The exchange of five men who had been detained at the U.S. prison in Guantanamo Bay for the release of Sgt. Bowe Bergdahl, who had been captured in 2009, occurred on May 31, 2014. It set off a range of reactions, from happiness at the soldier's safe return to anger that the Obama administration had released five senior members of the Taliban.

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The Two-Way
5:35 pm
Fri January 30, 2015

An Archer Goes Old-School, And Wows The Internet

Danish archer Lars Andersen calls himself "the fastest archer alive" — and he seeks to prove it, in a new video.
Lars Andersen

Originally published on Fri January 30, 2015 6:15 pm

It would be perfectly normal to think of archery as a sport defined by accuracy. But a Danish man who says he researched archery's historic methods is arguing for speed and agility, as well: Lars Andersen has released a video in which he fires three arrows in 0.6 seconds.

In fact, Andersen makes a claim to the title of "the fastest archer alive."

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Goats and Soda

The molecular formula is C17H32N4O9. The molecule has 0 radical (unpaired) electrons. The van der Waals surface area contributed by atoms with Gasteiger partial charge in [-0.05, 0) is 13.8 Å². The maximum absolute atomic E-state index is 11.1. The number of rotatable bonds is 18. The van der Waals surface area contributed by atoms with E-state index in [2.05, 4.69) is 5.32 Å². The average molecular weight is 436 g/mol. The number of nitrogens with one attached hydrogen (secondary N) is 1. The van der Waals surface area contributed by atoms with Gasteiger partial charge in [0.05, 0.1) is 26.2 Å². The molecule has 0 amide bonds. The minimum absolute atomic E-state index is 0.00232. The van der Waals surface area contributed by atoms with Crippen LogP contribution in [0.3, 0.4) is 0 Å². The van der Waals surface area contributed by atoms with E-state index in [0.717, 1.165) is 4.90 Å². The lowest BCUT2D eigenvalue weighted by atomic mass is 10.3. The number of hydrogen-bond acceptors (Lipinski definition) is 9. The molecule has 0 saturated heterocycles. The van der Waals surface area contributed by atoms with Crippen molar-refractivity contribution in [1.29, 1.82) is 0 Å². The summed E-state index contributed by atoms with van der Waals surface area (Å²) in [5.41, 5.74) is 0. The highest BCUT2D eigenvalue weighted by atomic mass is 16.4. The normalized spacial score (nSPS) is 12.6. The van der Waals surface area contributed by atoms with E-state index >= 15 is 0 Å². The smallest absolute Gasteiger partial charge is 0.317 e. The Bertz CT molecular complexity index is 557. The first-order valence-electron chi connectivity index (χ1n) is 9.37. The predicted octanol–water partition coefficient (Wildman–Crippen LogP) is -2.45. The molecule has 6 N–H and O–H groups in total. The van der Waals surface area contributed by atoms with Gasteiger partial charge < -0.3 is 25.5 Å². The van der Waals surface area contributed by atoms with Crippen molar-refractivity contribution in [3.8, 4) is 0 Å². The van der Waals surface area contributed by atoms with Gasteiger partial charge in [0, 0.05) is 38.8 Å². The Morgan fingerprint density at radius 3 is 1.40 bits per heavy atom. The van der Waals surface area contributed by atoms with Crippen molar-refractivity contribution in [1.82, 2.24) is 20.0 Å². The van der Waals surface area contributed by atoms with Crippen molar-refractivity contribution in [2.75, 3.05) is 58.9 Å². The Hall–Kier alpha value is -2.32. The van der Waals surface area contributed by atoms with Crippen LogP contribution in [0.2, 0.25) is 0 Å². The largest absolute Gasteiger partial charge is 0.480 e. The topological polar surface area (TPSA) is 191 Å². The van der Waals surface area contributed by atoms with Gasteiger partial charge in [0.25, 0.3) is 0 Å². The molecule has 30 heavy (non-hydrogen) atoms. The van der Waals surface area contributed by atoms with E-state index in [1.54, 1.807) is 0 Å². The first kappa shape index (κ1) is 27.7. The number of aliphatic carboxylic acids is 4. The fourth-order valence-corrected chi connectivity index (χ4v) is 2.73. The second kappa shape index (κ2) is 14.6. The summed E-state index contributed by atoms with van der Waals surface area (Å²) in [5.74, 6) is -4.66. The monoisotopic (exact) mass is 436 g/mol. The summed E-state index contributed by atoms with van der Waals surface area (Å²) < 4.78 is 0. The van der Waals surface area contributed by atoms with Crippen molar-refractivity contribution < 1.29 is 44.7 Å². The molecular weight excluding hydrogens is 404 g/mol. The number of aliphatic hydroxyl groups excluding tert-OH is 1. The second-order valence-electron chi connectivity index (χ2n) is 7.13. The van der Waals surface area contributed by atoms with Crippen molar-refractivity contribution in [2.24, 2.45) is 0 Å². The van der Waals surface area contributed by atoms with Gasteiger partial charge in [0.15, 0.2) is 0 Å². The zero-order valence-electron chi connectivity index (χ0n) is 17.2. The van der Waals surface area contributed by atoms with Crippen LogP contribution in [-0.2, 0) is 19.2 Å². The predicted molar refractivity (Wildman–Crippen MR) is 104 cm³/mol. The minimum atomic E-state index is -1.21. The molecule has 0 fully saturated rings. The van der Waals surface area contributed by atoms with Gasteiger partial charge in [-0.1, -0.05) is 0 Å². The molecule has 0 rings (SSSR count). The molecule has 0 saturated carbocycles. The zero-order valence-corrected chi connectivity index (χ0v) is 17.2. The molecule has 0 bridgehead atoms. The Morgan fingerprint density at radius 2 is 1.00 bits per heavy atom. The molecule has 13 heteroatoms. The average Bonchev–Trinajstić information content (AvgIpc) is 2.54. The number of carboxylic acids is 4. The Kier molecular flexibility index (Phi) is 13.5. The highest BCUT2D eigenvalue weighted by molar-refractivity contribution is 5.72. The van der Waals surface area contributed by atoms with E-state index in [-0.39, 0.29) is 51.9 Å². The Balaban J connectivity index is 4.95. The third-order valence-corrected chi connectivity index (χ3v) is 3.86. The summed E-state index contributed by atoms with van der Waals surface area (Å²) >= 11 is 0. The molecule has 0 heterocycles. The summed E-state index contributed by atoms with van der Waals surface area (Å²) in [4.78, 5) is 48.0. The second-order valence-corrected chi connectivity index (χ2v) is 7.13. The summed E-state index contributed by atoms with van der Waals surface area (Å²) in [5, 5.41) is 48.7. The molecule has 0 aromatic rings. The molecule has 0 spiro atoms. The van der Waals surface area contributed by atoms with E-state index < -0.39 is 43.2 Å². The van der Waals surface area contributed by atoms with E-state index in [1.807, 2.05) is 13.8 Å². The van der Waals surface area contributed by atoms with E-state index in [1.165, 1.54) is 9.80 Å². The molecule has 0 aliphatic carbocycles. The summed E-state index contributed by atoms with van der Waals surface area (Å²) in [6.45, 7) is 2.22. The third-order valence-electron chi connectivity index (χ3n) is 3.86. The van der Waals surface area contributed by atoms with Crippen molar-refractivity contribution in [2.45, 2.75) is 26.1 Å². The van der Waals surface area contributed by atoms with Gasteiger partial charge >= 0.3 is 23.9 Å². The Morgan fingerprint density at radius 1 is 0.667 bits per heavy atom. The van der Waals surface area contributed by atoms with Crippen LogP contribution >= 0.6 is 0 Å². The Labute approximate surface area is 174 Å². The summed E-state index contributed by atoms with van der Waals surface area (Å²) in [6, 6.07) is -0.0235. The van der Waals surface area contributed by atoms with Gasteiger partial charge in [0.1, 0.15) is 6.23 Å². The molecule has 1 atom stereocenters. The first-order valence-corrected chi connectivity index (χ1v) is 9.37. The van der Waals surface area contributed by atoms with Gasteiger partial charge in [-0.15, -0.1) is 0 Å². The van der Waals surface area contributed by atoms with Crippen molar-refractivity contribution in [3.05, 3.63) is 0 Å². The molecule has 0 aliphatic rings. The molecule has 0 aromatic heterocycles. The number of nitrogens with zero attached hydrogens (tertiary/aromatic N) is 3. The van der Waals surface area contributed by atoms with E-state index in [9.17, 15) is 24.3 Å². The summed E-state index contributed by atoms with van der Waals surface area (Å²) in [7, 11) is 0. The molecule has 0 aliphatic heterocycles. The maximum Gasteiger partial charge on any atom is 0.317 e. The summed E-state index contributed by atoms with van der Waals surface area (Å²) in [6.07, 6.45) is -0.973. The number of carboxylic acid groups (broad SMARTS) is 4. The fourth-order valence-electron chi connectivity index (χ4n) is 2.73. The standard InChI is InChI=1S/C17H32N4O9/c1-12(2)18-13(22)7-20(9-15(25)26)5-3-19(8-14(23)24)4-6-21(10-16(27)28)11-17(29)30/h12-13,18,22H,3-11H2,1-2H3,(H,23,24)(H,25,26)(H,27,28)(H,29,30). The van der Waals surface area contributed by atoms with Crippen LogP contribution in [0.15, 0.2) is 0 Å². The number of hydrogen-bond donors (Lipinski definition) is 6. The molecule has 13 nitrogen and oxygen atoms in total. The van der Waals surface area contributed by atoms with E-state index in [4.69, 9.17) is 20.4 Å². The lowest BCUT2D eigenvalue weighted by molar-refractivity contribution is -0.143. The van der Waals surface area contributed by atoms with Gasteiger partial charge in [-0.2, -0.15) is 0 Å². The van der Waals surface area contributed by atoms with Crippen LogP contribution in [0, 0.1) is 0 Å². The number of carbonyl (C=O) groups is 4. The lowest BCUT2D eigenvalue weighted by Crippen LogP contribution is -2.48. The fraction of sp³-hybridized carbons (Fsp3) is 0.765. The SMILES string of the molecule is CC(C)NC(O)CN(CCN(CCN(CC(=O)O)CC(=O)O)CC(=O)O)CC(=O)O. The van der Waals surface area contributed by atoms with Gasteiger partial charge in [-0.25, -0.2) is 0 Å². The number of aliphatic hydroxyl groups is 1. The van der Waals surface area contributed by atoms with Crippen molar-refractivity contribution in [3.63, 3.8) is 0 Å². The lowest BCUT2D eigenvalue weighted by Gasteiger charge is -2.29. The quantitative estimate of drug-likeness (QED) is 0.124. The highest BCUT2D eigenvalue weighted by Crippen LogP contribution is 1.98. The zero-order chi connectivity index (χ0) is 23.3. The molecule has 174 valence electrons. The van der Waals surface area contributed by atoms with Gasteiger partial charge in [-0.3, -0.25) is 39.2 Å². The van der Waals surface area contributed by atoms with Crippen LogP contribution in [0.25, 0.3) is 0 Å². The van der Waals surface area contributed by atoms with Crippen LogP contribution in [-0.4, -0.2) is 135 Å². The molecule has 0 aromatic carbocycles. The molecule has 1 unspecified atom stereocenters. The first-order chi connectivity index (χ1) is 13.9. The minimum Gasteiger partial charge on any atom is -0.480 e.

4:25 pm
Fri January 30, 2015

Measles Is A Killer: It Took 100,000 Lives Worldwide Last Year

A Vietnamese boy is treated for measles in a state-run hospital in April 2014.
AFP/Getty Images

Originally published on Fri January 30, 2015 4:35 pm

The number of measles cases from the outbreak linked to Disneyland has now risen to at least 98. But measles remains extremely rare in the United States.

The rest of the world hasn't been so fortunate. Last year roughly 250,000 people came down with measles; more than half of them died.

Currently the Philippines is experiencing a major measles outbreak that sickened 57,000 people in 2014. China had twice that many cases, although they were more geographically spread out. Major outbreaks were also recorded in Angola, Brazil, Ethiopia, Indonesia and Vietnam.

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The Salt
4:21 pm
Fri January 30, 2015

Shake Shack Sizzles With IPO As McDonald's Fizzles